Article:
Gen. Mark A. Milley, the chairman of the Joint Chiefs of Staff, offered reporters traveling with him last month a lukewarm statement about the abilities of the Afghan forces. After 20 years of war, thousands of casualties and huge sums of money spent on the Afghan military and police, he characterized them as “reasonably well equipped, reasonably well trained, reasonably well led.”
When pressed on whether he thought the Afghan forces could hold up, General Milley was noncommittal.
“Your question: The Afghan army, do they stay together and remain a cohesive fighting force, or do they fall apart? I think there’s a range of scenarios here, a range of outcomes, a range of possibilities,” he said. “On the one hand, you get some really dramatic, bad possible outcomes. On the other hand, you get a military that stays together and a government that stays together.
“Which one of these options obtains and becomes reality at the end of the day?” he said. “We frankly don’t know yet.”
When asked at a Pentagon news conference last month if Afghan cities were in danger of being overrun by the Taliban after American forces left, Defense Secretary Lloyd J. Austin III declined to say whether the United States would provide air support, saying it was a hypothetical situation.
Zalmay Khalilzad, the top U.S. diplomat leading peace efforts with the Taliban, issued last month what seemed to be a definitive statement on the matter.
“We will do what we can during our presence until the forces are withdrawn, to help the Afghan forces, including coming to their defense when they are attacked,” he told the House Foreign Affairs Committee. “But once we are out of Afghanistan, direct military support of Afghan forces such as strikes in support of their forces, that’s not being contemplated at this time.”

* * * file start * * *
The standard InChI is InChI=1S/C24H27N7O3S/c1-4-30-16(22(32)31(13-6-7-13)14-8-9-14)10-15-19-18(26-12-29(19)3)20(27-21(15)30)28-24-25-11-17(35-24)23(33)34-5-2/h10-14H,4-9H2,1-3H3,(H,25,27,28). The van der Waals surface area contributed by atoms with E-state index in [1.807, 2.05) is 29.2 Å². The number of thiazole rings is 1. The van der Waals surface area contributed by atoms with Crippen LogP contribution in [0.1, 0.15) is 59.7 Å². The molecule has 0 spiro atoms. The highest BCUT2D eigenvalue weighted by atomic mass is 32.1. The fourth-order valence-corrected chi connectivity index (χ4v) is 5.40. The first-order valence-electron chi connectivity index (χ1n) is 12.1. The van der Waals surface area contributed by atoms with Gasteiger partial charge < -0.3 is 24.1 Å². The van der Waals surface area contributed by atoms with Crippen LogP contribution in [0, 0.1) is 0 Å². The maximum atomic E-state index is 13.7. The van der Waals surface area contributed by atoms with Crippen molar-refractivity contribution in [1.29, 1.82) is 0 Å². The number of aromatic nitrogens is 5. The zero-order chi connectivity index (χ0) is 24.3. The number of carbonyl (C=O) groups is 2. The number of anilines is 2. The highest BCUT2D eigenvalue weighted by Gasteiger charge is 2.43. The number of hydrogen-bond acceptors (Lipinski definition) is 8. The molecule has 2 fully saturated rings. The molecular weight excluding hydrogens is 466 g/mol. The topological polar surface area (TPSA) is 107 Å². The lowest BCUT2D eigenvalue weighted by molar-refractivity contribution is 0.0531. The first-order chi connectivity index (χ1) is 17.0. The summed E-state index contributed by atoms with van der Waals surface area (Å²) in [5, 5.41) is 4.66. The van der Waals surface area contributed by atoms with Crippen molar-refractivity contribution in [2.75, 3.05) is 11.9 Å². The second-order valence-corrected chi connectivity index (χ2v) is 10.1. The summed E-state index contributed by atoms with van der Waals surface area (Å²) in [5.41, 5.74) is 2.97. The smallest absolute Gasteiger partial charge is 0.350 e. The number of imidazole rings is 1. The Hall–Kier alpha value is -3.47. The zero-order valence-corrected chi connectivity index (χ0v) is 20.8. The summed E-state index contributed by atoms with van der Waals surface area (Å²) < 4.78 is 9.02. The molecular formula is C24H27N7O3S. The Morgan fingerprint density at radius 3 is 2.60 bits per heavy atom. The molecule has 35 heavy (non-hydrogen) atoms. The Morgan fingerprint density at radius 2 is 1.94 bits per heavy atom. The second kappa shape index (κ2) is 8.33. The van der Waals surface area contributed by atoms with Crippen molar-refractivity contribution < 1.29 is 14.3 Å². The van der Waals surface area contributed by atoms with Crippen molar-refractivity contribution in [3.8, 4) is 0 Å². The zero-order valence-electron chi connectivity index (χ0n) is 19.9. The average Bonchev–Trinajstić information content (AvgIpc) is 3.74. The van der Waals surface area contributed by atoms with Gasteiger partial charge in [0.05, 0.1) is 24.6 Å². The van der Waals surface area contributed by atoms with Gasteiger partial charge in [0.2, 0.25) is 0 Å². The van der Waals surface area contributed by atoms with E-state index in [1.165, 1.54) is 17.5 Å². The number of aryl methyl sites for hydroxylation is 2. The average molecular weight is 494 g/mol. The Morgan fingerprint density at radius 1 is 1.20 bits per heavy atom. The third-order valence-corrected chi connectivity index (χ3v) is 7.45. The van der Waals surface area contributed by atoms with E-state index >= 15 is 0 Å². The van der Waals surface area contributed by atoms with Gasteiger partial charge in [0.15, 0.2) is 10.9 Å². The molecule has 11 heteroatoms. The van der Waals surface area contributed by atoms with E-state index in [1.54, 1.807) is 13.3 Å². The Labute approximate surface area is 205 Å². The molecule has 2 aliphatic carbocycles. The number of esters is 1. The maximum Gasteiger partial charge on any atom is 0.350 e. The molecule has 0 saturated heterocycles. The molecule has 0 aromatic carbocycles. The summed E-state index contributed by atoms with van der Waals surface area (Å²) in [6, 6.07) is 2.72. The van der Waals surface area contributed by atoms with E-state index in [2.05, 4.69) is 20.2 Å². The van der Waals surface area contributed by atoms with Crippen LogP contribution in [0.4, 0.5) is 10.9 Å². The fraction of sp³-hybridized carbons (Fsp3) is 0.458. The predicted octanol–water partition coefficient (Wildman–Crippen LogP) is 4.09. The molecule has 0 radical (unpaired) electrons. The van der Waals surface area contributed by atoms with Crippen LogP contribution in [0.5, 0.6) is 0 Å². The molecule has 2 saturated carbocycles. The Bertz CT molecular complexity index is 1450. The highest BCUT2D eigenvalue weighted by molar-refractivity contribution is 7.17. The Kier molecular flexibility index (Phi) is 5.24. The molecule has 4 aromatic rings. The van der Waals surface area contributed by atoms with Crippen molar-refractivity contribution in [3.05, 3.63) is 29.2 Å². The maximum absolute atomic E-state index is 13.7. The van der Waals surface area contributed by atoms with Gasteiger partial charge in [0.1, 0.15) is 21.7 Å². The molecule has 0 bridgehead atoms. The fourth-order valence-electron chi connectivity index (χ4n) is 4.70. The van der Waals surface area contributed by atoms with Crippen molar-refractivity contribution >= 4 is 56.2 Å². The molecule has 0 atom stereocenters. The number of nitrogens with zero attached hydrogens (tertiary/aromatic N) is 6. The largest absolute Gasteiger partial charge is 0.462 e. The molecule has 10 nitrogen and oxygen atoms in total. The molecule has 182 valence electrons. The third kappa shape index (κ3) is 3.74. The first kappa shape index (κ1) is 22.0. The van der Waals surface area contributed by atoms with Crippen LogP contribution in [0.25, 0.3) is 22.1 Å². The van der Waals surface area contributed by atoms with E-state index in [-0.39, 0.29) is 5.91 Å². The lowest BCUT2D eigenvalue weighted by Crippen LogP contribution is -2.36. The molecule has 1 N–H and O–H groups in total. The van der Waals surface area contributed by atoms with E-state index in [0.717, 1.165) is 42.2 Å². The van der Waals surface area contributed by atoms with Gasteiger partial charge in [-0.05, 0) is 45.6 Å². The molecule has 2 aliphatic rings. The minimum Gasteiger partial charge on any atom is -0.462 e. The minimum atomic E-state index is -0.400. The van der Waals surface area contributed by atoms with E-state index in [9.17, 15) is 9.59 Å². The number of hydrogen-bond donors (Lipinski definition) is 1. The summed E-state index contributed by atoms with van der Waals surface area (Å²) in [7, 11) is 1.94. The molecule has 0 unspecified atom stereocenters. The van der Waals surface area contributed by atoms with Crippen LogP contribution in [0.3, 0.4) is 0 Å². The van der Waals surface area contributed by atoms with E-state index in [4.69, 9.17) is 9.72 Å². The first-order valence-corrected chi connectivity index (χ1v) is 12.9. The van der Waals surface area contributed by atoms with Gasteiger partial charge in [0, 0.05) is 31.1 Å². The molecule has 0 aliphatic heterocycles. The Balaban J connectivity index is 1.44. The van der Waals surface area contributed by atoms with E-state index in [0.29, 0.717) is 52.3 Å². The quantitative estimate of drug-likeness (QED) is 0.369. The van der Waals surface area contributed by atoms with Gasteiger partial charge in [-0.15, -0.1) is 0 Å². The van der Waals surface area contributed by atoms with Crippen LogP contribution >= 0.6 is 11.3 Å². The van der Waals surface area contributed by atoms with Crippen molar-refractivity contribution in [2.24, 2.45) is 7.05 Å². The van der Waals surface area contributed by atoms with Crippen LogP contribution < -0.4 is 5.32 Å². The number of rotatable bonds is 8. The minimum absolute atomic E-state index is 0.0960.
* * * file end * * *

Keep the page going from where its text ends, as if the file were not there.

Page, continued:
But three other American officials said the issue had not been resolved in high-level administration meetings on Afghanistan.
Helene Cooper and Eric Schmitt reported from Washington, and Thomas Gibbons-Neff from Kabul, Afghanistan.
Ameriscums are a spent force ,like their economy, will soon be dispatched to the dustbin of history .
 

Dalit

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The Americans will have to fly over Pak air space. Very unlikely the Americans get permission.
 

Gangetic

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This will just cause unnecessary civilian casualties. If the Taliban surround the provincial capitals and cut off road access, there's no way they'll be able to stop them from taking the cities.
 

Dalit

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This will just cause unnecessary civilian casualties. If the Taliban surround the provincial capitals and cut off road access, there's no way they'll be able to stop them from taking the cities.
Don't give these Americans an inch. We are in control and we seek absolute full control. Time to move ahead unapologetically and with full conviction. It took us 20 years to reach this important milestone. Now we are going to reap the benefits. Provide China full access to Afghanistan. Everything else is just talk.